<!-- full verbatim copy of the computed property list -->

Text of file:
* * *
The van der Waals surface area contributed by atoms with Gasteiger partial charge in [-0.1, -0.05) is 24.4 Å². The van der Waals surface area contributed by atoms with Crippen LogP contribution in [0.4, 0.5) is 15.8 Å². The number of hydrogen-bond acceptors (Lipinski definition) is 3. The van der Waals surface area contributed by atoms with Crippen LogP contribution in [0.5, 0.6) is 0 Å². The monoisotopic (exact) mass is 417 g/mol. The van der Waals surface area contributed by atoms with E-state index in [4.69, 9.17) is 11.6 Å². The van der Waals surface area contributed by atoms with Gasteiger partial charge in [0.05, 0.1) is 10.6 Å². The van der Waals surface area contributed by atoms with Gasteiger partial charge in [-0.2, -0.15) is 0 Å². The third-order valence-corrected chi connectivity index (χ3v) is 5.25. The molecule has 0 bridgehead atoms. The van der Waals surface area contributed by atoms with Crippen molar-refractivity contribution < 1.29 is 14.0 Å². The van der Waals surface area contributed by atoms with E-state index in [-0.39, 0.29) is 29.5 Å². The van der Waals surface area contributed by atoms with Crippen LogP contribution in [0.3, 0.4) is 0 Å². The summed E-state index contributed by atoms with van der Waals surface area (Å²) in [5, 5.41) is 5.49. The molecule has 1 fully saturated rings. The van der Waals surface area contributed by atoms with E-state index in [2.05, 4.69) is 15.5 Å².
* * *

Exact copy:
The van der Waals surface area contributed by atoms with Gasteiger partial charge in [-0.1, -0.05) is 24.4 Å². The van der Waals surface area contributed by atoms with Crippen LogP contribution in [0.4, 0.5) is 15.8 Å². The number of hydrogen-bond acceptors (Lipinski definition) is 3. The van der Waals surface area contributed by atoms with Crippen LogP contribution in [0.5, 0.6) is 0 Å². The monoisotopic (exact) mass is 417 g/mol. The van der Waals surface area contributed by atoms with E-state index in [4.69, 9.17) is 11.6 Å². The van der Waals surface area contributed by atoms with Gasteiger partial charge in [0.05, 0.1) is 10.6 Å². The van der Waals surface area contributed by atoms with Gasteiger partial charge in [-0.2, -0.15) is 0 Å². The third-order valence-corrected chi connectivity index (χ3v) is 5.25. The molecule has 0 bridgehead atoms. The van der Waals surface area contributed by atoms with Crippen molar-refractivity contribution < 1.29 is 14.0 Å². The van der Waals surface area contributed by atoms with E-state index in [-0.39, 0.29) is 29.5 Å². The van der Waals surface area contributed by atoms with Crippen LogP contribution in [0.3, 0.4) is 0 Å². The summed E-state index contributed by atoms with van der Waals surface area (Å²) in [5, 5.41) is 5.49. The molecule has 1 fully saturated rings. The van der Waals surface area contributed by atoms with E-state index in [2.05, 4.69) is 15.5 Å².